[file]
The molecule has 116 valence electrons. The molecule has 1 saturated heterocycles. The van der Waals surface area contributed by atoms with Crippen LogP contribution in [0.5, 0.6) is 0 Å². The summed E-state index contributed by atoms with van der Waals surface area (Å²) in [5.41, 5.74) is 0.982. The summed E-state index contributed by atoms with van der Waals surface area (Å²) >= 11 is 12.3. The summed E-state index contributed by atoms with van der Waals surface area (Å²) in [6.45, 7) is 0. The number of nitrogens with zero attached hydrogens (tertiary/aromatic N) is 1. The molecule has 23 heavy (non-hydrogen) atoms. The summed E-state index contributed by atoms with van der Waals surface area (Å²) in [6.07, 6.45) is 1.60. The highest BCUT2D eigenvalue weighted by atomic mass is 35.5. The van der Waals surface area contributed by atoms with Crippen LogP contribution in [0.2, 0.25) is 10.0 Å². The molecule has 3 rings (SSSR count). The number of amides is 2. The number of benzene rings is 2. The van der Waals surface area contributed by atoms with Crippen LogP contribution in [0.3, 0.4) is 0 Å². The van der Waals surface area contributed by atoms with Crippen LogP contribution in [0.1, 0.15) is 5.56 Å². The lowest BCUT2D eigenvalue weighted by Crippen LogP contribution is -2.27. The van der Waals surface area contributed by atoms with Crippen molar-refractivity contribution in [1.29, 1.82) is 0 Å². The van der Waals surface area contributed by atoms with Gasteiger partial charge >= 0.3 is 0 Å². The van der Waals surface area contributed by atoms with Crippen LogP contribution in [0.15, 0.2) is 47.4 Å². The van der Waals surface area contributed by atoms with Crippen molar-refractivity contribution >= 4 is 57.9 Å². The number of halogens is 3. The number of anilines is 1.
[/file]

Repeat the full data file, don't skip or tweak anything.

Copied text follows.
The molecule has 116 valence electrons. The molecule has 1 saturated heterocycles. The van der Waals surface area contributed by atoms with Crippen LogP contribution in [0.5, 0.6) is 0 Å². The summed E-state index contributed by atoms with van der Waals surface area (Å²) in [5.41, 5.74) is 0.982. The summed E-state index contributed by atoms with van der Waals surface area (Å²) >= 11 is 12.3. The summed E-state index contributed by atoms with van der Waals surface area (Å²) in [6.45, 7) is 0. The number of nitrogens with zero attached hydrogens (tertiary/aromatic N) is 1. The molecule has 23 heavy (non-hydrogen) atoms. The summed E-state index contributed by atoms with van der Waals surface area (Å²) in [6.07, 6.45) is 1.60. The highest BCUT2D eigenvalue weighted by atomic mass is 35.5. The van der Waals surface area contributed by atoms with Crippen LogP contribution in [0.2, 0.25) is 10.0 Å². The molecule has 3 rings (SSSR count). The number of amides is 2. The number of benzene rings is 2. The van der Waals surface area contributed by atoms with Crippen LogP contribution in [0.3, 0.4) is 0 Å². The van der Waals surface area contributed by atoms with Crippen LogP contribution in [0.1, 0.15) is 5.56 Å². The lowest BCUT2D eigenvalue weighted by Crippen LogP contribution is -2.27. The van der Waals surface area contributed by atoms with Crippen molar-refractivity contribution in [1.29, 1.82) is 0 Å². The van der Waals surface area contributed by atoms with Gasteiger partial charge >= 0.3 is 0 Å². The van der Waals surface area contributed by atoms with Crippen LogP contribution in [0.15, 0.2) is 47.4 Å². The van der Waals surface area contributed by atoms with Crippen molar-refractivity contribution >= 4 is 57.9 Å². The number of halogens is 3. The number of anilines is 1.